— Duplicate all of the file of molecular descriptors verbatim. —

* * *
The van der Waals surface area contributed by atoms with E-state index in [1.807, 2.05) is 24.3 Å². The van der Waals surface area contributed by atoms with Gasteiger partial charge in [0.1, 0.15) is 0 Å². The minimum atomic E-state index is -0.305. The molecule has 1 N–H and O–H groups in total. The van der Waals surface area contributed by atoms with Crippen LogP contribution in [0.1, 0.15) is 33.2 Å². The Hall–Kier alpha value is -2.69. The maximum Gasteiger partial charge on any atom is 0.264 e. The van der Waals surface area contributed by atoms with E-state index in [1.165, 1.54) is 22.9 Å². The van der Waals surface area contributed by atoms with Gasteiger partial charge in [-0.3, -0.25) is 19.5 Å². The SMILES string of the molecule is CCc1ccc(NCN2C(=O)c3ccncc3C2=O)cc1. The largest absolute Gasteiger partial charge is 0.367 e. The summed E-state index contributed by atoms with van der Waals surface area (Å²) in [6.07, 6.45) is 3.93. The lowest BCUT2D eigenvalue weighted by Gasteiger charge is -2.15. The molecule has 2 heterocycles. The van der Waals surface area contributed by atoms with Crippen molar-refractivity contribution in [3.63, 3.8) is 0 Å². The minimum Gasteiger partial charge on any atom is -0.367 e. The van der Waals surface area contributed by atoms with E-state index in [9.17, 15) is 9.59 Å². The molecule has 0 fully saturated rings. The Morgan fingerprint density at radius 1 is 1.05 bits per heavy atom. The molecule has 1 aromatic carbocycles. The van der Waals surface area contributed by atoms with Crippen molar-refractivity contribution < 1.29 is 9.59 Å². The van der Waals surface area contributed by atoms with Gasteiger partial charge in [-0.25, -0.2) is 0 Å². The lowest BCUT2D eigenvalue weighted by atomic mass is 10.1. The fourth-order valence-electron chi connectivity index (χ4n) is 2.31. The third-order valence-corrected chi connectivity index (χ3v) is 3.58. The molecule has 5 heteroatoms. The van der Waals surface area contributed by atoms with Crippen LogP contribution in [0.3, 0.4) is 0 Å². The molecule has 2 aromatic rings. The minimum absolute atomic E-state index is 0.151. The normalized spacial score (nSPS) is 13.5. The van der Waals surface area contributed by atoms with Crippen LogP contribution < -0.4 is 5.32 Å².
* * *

The van der Waals surface area contributed by atoms with E-state index in [1.807, 2.05) is 24.3 Å². The van der Waals surface area contributed by atoms with Gasteiger partial charge in [0.1, 0.15) is 0 Å². The minimum atomic E-state index is -0.305. The molecule has 1 N–H and O–H groups in total. The van der Waals surface area contributed by atoms with Crippen LogP contribution in [0.1, 0.15) is 33.2 Å². The Hall–Kier alpha value is -2.69. The maximum Gasteiger partial charge on any atom is 0.264 e. The van der Waals surface area contributed by atoms with E-state index in [1.165, 1.54) is 22.9 Å². The van der Waals surface area contributed by atoms with Gasteiger partial charge in [-0.3, -0.25) is 19.5 Å². The SMILES string of the molecule is CCc1ccc(NCN2C(=O)c3ccncc3C2=O)cc1. The largest absolute Gasteiger partial charge is 0.367 e. The summed E-state index contributed by atoms with van der Waals surface area (Å²) in [6.07, 6.45) is 3.93. The lowest BCUT2D eigenvalue weighted by Gasteiger charge is -2.15. The molecule has 2 heterocycles. The van der Waals surface area contributed by atoms with Crippen molar-refractivity contribution in [3.63, 3.8) is 0 Å². The minimum Gasteiger partial charge on any atom is -0.367 e. The van der Waals surface area contributed by atoms with E-state index in [9.17, 15) is 9.59 Å². The molecule has 0 fully saturated rings. The Morgan fingerprint density at radius 1 is 1.05 bits per heavy atom. The molecule has 1 aromatic carbocycles. The van der Waals surface area contributed by atoms with Crippen molar-refractivity contribution < 1.29 is 9.59 Å². The van der Waals surface area contributed by atoms with Gasteiger partial charge in [-0.25, -0.2) is 0 Å². The lowest BCUT2D eigenvalue weighted by atomic mass is 10.1. The fourth-order valence-electron chi connectivity index (χ4n) is 2.31. The third-order valence-corrected chi connectivity index (χ3v) is 3.58. The molecule has 5 heteroatoms. The van der Waals surface area contributed by atoms with Crippen LogP contribution in [0.3, 0.4) is 0 Å². The molecule has 2 aromatic rings. The minimum absolute atomic E-state index is 0.151. The normalized spacial score (nSPS) is 13.5. The van der Waals surface area contributed by atoms with Crippen LogP contribution < -0.4 is 5.32 Å².